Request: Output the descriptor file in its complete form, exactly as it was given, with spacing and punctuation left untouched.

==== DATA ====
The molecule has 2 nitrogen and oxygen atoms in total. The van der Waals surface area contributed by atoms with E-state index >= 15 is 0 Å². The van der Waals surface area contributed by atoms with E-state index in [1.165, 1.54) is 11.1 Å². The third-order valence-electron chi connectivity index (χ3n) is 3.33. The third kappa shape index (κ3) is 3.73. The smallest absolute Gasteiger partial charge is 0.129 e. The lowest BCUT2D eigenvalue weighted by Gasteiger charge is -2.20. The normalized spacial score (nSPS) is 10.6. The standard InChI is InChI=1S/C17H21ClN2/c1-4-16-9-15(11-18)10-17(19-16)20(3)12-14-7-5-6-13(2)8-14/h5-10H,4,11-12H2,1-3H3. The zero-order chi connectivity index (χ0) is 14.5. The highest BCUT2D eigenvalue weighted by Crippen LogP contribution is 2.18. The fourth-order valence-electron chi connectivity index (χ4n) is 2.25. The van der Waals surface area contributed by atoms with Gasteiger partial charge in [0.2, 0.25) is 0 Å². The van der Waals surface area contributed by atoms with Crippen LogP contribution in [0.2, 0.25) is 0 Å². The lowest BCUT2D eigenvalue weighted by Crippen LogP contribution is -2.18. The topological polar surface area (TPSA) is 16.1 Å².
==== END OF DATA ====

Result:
The molecule has 2 nitrogen and oxygen atoms in total. The van der Waals surface area contributed by atoms with E-state index >= 15 is 0 Å². The van der Waals surface area contributed by atoms with E-state index in [1.165, 1.54) is 11.1 Å². The third-order valence-electron chi connectivity index (χ3n) is 3.33. The third kappa shape index (κ3) is 3.73. The smallest absolute Gasteiger partial charge is 0.129 e. The lowest BCUT2D eigenvalue weighted by Gasteiger charge is -2.20. The normalized spacial score (nSPS) is 10.6. The standard InChI is InChI=1S/C17H21ClN2/c1-4-16-9-15(11-18)10-17(19-16)20(3)12-14-7-5-6-13(2)8-14/h5-10H,4,11-12H2,1-3H3. The zero-order chi connectivity index (χ0) is 14.5. The highest BCUT2D eigenvalue weighted by Crippen LogP contribution is 2.18. The fourth-order valence-electron chi connectivity index (χ4n) is 2.25. The van der Waals surface area contributed by atoms with Gasteiger partial charge in [0.2, 0.25) is 0 Å². The van der Waals surface area contributed by atoms with Crippen LogP contribution in [0.2, 0.25) is 0 Å². The lowest BCUT2D eigenvalue weighted by Crippen LogP contribution is -2.18. The topological polar surface area (TPSA) is 16.1 Å².